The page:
How will the election impact K Street?
The Hill published a bylined article written by Russell Reynolds Associates' Bill O'Leary and Stephanie Tomasso titled, "How will the election impact K Street?" The piece looks at the changes currently happening in Washington and the effect the upcoming presidential election will have on K Street. The article is excerpted below.
Every four years, Washington experiences an existential crisis of sorts. Trade associations and Washington offices wonder whether they are well positioned for the changing of the guard. And employees wonder whether the Transition presents a threat or an opportunity to their career advancement.
And while there are elements of this process that follow a fairly predictable pattern, this political season is anything but predictable and that has implications for K Street.
Despite the turmoil in the presidential race, there are signs that more incremental changes are already taking place in the way Washington defines executive talent. Today’s most successful organizations and individuals have two important qualities that were not relevant a decade ago.
First and perhaps foremost, today’s senior trade association and government affairs executives are increasingly called on to be more than just the “Advocate in Chief.” The old model of lobbying, based on rolodexes and relationships, while still important, is no longer sufficient. Instead, the ability to shape legislation and regulation is increasingly dependent upon building broad grassroots and stakeholder support. Companies and organizations need leaders that have demonstrated success managing integrated advocacy campaigns.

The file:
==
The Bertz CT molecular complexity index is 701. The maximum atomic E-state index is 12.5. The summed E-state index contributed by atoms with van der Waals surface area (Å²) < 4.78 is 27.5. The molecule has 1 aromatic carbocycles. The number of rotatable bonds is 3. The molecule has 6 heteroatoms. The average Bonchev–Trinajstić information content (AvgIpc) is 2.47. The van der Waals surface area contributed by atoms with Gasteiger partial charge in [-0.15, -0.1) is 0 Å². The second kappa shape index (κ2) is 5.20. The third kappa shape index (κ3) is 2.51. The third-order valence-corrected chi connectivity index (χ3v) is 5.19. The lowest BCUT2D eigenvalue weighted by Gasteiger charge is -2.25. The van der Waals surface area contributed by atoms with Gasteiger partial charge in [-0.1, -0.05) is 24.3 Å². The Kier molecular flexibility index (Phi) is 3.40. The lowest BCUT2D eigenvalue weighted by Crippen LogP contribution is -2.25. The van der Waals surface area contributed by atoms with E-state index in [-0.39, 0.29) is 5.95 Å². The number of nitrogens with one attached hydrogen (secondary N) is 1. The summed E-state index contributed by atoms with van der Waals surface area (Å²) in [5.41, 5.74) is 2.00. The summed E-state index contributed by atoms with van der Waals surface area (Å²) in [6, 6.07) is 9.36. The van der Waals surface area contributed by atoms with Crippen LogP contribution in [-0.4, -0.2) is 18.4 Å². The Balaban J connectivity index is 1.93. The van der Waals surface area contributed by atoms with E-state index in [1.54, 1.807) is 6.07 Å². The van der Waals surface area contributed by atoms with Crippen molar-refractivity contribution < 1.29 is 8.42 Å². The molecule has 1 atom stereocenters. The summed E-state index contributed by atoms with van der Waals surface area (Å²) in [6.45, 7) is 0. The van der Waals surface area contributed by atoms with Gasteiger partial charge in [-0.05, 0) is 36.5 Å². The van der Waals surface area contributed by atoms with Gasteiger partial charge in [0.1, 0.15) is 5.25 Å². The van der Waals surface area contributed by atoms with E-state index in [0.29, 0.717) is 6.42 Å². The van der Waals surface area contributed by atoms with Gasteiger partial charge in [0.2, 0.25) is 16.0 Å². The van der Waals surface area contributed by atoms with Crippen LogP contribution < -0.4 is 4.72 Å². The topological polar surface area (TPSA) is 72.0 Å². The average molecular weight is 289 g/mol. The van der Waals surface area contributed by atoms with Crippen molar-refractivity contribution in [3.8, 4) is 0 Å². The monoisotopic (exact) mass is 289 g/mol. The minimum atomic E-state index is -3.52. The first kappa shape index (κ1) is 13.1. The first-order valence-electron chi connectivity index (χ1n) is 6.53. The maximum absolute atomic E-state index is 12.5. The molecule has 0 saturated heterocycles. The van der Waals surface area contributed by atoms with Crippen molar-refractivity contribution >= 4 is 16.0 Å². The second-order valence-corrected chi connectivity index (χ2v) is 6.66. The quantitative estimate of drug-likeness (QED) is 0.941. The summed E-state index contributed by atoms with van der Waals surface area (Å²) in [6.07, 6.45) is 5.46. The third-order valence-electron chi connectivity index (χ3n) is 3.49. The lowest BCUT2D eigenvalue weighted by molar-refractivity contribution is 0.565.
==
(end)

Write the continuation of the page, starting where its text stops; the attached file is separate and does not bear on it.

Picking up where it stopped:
At the risk of stating the obvious, technology has also changed how business gets done in Washington. Online petitions seemingly take off overnight, powerful communities of otherwise unaffiliated individuals come together on Facebook and Twitter, and traditional definitions of authority and credibility are, at times, thrown out the window as debates morph before our eyes.
Successful leaders in Washington no longer dismiss “the Twitter.” Instead, they embrace the power of the social network as an essential tool in their growing and diverse toolbox, especially when it comes to reputation management and stakeholder mobilization. The most effective leaders in Washington may not know the difference between Snapchat and Instagram (hint: the photos disappear in one but not the other) but they most definitely know that no winning advocacy program is complete without a robust digital presence.
These two traits – the ability to lead a multifaceted advocacy effort and the willingness to embrace technology – are instigating a generational shift in leadership as we speak. Candidates that were considered mid-career (i.e. their 40s) are increasingly being selected for positions of more seniority once reserved for the “elder statesman.”
While those two trends seem fairly established and unlikely to change, that is not to suggest the coming Transition and the ripple effects on K Street will be predictable.
To read the full article, click here.